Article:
Natural Language Processing

There is almost no logic to any language that humans speak. Most of our languages have evolved over time - based on convenience and random acceptance. (Only exception is Sansrit that was formally created and finalized before it could be used). One can never produce an algorithm that can map an English sentence to its meaning. Yet, the mind has absolutely no problem doing this job! How does it manage this? NLP is a science of trying to understand the mind's way of understanding a language and producing text.

But there are many fundamental problems in doing this. Let us get a feel of some of these problems - so that we can understand the value of the solutions that researchers have identified.

One of the fundamental obstacles in processing languages is that there is no intuitive way to measure words. All our algorithms work with numbers. All the machine learning algorithms are based on the fundamental assumption that two data points with similar values are similar to each other. Now how do we fit languages and words into this?

Well, one might just use the ASCII Codes to get numbers out of words. That does give numbers. But, if we look into it, are two words with similar numbers similar to each other? For example, do "bad" and "dad" mean something similar? In fact, we have many words that have different meanings - "bat" and "bat" are certainly not similar to each other. Well, one could still force this into a model. But a model that fits such a crazy data is bound to be overfitting the training set. Thus, before we can even begin with any kind of training, the first job is to assign numbers to our words - so that we can create a numerical model for them.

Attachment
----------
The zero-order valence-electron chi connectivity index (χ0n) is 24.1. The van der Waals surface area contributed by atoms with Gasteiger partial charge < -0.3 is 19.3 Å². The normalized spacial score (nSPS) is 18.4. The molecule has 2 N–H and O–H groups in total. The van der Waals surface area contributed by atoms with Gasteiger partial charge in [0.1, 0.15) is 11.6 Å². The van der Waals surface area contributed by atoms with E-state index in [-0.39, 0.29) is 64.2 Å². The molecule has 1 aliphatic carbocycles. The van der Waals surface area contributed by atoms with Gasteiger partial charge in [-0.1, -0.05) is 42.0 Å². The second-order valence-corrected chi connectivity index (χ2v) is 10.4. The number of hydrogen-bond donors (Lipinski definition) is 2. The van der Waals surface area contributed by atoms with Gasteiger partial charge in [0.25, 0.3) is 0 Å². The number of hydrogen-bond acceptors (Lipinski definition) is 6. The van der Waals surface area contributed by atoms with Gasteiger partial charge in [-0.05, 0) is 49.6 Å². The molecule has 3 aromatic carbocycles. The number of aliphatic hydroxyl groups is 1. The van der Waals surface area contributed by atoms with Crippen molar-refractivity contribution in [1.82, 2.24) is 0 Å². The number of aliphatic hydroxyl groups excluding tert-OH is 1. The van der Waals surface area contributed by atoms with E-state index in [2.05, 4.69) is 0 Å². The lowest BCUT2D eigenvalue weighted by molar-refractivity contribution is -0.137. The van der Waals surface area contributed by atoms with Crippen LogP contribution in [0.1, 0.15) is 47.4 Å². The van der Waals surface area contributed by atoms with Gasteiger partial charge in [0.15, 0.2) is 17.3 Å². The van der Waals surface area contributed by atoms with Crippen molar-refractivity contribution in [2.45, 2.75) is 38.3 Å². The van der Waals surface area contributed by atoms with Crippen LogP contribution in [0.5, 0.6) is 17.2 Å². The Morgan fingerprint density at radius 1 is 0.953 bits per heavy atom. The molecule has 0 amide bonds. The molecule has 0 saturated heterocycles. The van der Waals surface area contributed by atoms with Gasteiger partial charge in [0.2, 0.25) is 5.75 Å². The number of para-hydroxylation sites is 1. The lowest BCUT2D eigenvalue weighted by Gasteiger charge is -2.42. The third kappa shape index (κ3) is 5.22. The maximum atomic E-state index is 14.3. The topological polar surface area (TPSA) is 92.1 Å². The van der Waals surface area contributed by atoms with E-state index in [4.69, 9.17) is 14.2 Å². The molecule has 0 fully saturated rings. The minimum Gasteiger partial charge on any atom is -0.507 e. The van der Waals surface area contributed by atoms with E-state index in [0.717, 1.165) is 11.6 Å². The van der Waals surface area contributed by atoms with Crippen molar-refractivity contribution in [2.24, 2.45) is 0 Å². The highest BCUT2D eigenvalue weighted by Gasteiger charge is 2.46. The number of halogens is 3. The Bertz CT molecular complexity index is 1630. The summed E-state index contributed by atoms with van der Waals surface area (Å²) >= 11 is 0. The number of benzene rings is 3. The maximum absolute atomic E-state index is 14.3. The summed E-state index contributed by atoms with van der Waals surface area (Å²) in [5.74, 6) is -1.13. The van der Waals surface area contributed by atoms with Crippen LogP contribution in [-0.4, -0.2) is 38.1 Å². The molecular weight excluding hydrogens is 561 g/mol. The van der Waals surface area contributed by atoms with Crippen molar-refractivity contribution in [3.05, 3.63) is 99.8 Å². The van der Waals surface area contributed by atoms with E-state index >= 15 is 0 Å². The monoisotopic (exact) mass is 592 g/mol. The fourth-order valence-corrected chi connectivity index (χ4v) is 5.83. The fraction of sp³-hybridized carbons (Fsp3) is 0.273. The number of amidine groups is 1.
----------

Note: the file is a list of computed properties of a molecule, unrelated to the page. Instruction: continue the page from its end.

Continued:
Another problem is that speech can never be understood based on a point in time sample. Anything we speak has its meaning based on what we spoke some time back. Any word in a sentence has its meaning in relation with another word that showed up some time before - or perhaps a word that may come up down the line. And there is absolutely no limit to this gap. A word by itself does not carry much meaning in any language. The meaning of a word is in relation to the sentence, and the sentences before and the events that occurred before and the events that happened years ago... that could go trace to the big bang itself! The meaning of anything that we say today can be entirely different in the context of an event in the past.

And that is just the text. When we speak, we have a lot information stuffed into our tone, volume, tempo, etc. The same sentence can have a dramatically different meaning when we stress it differently. The often quoted example is the sentence "I don't think he should get the job". The same sentence has a different meaning depending upon the word we stress. How do we create a model out of this?

And that's not all. How about sarcasm, pun, humor...? Well, things are not as easy as we thought!